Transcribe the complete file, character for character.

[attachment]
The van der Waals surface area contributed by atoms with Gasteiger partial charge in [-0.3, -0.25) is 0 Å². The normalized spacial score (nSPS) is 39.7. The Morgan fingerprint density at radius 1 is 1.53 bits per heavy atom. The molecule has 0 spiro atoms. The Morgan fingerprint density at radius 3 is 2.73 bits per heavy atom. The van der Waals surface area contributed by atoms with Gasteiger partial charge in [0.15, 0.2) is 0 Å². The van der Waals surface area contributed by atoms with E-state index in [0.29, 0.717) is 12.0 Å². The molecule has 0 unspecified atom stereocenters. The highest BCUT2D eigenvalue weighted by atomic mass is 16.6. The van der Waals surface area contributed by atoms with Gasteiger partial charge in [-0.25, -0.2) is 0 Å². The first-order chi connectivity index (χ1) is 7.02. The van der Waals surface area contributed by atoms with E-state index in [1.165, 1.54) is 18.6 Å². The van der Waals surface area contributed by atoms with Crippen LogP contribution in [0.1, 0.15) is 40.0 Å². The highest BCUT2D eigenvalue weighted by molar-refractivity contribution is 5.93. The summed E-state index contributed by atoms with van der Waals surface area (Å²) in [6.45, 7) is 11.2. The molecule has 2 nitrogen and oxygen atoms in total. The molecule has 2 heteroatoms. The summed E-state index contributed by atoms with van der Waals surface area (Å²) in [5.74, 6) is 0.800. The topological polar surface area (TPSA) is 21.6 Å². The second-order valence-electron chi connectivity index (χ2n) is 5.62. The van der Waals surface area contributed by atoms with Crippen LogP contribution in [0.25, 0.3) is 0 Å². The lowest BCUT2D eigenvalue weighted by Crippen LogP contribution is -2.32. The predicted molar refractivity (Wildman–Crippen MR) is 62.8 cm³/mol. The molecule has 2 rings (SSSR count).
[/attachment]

The van der Waals surface area contributed by atoms with Gasteiger partial charge in [-0.3, -0.25) is 0 Å². The normalized spacial score (nSPS) is 39.7. The Morgan fingerprint density at radius 1 is 1.53 bits per heavy atom. The molecule has 0 spiro atoms. The Morgan fingerprint density at radius 3 is 2.73 bits per heavy atom. The van der Waals surface area contributed by atoms with Gasteiger partial charge in [0.15, 0.2) is 0 Å². The van der Waals surface area contributed by atoms with E-state index in [0.29, 0.717) is 12.0 Å². The molecule has 0 unspecified atom stereocenters. The highest BCUT2D eigenvalue weighted by atomic mass is 16.6. The van der Waals surface area contributed by atoms with Gasteiger partial charge in [-0.25, -0.2) is 0 Å². The first-order chi connectivity index (χ1) is 7.02. The van der Waals surface area contributed by atoms with E-state index in [1.165, 1.54) is 18.6 Å². The van der Waals surface area contributed by atoms with Crippen LogP contribution in [0.1, 0.15) is 40.0 Å². The highest BCUT2D eigenvalue weighted by molar-refractivity contribution is 5.93. The summed E-state index contributed by atoms with van der Waals surface area (Å²) in [6.45, 7) is 11.2. The molecule has 2 nitrogen and oxygen atoms in total. The molecule has 2 heteroatoms. The summed E-state index contributed by atoms with van der Waals surface area (Å²) in [5.74, 6) is 0.800. The topological polar surface area (TPSA) is 21.6 Å². The second-order valence-electron chi connectivity index (χ2n) is 5.62. The van der Waals surface area contributed by atoms with Crippen LogP contribution in [0.25, 0.3) is 0 Å². The lowest BCUT2D eigenvalue weighted by Crippen LogP contribution is -2.32. The predicted molar refractivity (Wildman–Crippen MR) is 62.8 cm³/mol. The molecule has 2 rings (SSSR count).